Tag Archives: work life balance

Whatcha reading?

One of my greatest pleasures is reading novels. I think life is always better when I have a good book going. Sometimes, however, life gets so busy that pleasure reading falls by the wayside. These are precisely the times that reading can be most helpful, providing a momentary escape into someone else’s life. In case you are looking for some recommendations, here are some of my latest reads:

Small Great Things, by Jodi Picoult — This is a fascinating tale told from the perspectives of a black labor and delivery nurse who is targeted as the scapegoat for an infant’s death and the baby’s parents who are angry, white supremacists. It was a challenging book that brings to light both the blatant and subtle effects of racism and white privilege. It’s eerily timely, given the events in Charlottesville, VA with protesting White Nationalists.

Lucia, Lucia, by Adriana Trigiani — about the love, family, work life of a young Italian-American woman fashion designer in Greenwich Village in the 1950’s

Orphan Train, by Christina Baker Kline — page-turning parallel stories of two resilient girls from different eras in the foster-care system

Circling the Sun, by Paula McLain — historical fiction about the fascinating life of Beryl Markham, the first woman to fly east to west across the Atlantic

Body Surfing, by Anita Shreve — quick read, especially perfect for the beach with its setting on the NH seacoast and its bodysurfing scenes

The Monk Who Lived Downstairs, by Tim Farrington — a sweet book about a single mother landlord and her former monk downstairs tenant

Good in Bed and the Next Best Thing, by Jennifer Weiner — humorous, light reads about the ups and downs of a plus-size columnist and a scarred, first-time Hollywood TV writer, respectively

Our local library had a book sale recently where I picked up a number of books by some of my favorite authors. It’s probably a good thing that I only had a $10 bill on me, which limited on how many books I could buy. I’m making my way through that stack. Once I finish, I’ll be looking for some book recommendations.

I’d love to learn what good books you’ve been reading lately,  so please share any recommendations.

 

What Type of Task Master are You?

One morning I went to the gym for a swim before starting my work day.  When I got back to the locker room, I realized the clock by the pool was slow.  I didn’t have nearly as much time as I needed to get ready.  Most of my work is done over the phone, so it really doesn’t matter how I look, however, on that day I was going into a company and wanted to look presentable.  I wasn’t sure how that would happen given my limited time.  Out of desperation, I ended up drying my hair while putting on mascara.  Not a pretty picture!  I did get to my meeting on time and in one piece, but with quite a struggle.  I’m lucky I didn’t poke my eye out!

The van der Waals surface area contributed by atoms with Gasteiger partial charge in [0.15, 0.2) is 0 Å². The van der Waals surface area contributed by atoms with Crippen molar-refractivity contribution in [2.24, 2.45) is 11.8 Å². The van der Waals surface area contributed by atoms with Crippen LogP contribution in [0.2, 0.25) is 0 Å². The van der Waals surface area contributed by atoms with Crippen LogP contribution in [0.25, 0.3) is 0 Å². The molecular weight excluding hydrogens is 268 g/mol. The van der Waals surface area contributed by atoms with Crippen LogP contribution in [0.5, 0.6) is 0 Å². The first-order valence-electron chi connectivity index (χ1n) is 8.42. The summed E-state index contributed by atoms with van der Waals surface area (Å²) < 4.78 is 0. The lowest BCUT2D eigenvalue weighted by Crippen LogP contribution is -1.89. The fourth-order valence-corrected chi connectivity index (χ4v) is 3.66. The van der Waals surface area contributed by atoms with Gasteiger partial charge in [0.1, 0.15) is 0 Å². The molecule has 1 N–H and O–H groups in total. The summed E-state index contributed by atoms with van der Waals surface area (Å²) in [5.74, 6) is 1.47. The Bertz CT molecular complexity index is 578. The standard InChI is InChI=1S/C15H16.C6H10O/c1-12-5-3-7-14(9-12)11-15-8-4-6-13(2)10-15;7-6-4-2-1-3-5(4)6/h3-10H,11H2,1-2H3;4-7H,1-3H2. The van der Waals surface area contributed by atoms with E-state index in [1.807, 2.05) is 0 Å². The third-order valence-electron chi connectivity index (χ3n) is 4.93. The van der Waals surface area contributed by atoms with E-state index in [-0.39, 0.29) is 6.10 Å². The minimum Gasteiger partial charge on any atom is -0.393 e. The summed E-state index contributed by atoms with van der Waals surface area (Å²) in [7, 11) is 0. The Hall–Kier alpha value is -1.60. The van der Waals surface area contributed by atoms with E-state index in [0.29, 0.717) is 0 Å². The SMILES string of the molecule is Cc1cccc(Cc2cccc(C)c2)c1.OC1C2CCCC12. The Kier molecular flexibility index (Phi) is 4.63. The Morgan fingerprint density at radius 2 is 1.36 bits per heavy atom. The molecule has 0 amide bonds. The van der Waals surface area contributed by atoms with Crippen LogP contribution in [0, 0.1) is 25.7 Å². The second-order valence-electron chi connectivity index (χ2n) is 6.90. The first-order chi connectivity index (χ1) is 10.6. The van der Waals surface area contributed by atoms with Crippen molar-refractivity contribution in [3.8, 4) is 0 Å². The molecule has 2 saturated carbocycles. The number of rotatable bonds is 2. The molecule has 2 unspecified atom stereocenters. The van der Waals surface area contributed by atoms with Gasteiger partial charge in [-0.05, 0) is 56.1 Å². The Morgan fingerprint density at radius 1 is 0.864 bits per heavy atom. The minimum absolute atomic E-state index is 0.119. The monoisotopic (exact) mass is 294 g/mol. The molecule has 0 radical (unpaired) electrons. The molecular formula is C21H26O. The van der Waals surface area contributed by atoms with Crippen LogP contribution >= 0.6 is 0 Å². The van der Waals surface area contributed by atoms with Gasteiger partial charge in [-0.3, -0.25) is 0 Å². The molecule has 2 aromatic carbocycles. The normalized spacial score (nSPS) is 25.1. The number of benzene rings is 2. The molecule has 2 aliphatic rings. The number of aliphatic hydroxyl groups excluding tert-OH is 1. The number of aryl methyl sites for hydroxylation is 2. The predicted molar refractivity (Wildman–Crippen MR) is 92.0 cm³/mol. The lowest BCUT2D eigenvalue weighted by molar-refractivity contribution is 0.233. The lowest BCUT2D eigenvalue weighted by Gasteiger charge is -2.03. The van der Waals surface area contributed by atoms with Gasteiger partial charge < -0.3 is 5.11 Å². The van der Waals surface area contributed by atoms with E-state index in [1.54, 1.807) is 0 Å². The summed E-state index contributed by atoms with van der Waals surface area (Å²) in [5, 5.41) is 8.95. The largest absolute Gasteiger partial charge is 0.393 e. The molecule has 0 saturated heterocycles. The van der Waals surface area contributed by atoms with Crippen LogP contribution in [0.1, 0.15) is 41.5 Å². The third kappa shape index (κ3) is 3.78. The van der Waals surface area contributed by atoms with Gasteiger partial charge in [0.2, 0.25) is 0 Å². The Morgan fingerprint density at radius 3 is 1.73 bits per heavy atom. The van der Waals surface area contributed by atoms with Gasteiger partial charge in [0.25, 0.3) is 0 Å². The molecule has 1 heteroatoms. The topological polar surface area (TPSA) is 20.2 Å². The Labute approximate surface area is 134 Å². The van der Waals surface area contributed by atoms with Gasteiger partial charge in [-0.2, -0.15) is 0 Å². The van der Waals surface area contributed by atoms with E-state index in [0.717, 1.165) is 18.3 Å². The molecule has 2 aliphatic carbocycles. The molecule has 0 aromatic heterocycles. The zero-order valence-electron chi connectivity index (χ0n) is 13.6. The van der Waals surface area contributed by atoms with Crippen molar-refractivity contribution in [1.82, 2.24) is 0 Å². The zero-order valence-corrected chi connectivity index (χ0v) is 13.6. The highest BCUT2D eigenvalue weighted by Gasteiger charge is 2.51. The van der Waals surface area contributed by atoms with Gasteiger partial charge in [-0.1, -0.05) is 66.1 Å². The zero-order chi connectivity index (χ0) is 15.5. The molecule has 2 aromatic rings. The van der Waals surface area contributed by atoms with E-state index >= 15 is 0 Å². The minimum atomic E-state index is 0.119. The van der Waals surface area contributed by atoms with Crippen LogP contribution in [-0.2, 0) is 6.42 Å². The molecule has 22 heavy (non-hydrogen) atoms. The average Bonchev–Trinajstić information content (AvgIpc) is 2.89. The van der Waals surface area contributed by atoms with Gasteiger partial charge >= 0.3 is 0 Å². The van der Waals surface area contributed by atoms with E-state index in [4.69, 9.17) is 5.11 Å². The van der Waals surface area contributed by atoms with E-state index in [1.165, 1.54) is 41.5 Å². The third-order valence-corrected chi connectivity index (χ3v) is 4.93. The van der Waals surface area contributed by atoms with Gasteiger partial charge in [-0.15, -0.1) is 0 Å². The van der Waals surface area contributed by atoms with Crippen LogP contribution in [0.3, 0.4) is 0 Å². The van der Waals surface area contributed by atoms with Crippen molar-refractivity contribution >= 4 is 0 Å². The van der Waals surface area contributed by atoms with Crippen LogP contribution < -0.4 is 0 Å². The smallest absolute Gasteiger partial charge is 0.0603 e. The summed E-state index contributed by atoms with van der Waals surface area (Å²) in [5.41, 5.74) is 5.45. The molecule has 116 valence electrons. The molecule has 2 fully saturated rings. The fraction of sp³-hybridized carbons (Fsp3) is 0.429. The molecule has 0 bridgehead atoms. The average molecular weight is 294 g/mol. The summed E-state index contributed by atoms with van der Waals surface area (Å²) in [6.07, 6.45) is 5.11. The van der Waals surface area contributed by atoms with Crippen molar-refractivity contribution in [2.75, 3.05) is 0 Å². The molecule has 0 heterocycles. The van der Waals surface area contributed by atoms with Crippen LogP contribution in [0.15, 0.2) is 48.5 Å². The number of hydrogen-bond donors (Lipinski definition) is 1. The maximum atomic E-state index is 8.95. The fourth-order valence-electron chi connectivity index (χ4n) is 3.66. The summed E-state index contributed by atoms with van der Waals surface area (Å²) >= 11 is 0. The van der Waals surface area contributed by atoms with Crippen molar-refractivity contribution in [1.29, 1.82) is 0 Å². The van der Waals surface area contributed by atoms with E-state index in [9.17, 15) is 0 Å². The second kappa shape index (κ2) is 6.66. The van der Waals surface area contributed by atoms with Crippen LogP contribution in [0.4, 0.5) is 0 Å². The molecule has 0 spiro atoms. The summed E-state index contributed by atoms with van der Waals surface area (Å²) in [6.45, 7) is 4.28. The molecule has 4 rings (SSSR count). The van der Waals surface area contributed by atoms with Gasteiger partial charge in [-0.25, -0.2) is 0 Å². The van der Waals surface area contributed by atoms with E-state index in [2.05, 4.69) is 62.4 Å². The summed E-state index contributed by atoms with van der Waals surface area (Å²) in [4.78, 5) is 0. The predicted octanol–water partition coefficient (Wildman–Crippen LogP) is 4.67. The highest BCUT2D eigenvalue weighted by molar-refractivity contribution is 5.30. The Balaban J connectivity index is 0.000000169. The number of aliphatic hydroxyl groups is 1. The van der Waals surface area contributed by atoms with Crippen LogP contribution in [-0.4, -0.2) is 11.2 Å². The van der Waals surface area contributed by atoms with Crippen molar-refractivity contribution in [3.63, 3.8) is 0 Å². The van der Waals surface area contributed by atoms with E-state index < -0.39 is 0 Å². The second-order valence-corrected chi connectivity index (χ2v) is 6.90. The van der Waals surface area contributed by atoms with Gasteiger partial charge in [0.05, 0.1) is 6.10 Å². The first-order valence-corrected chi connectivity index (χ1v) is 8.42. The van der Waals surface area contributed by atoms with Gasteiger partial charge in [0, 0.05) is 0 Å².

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How often are you multi-tasking instead of mono-tasking, whether by choice or out of habit?  We live in a culture where it’s become the norm to do more than one thing at a time.   We may pride ourselves on our multi-tasking ability, believing that it helps us get more done. When we are honest with ourselves, however, we recognize what studies are beginning to show:  multi-tasking is not productive. It’s really only possible to place your attention on one thing at a time. If you don’t believe this, here’s an experiment: Think about the about the taste of a fresh strawberry (that fresh, luscious, burst of sweetness) at the exact same time as you subtract 37 from 95.  Really concentrate. You can switch back and forth really quickly, but you can’t actually think about both things simultaneously.  When we multi-task, our attention is splintered, flitting back and forth between the multiple things we are attempting to accomplish. If, like me, you attempt to follow Don Miguel Ruiz’s The Four Agreements, including the agreement to “do your best” we would we well served to minimize multi-tasking. When we have more than one thing we are working on, our efforts will rarely be more than second best.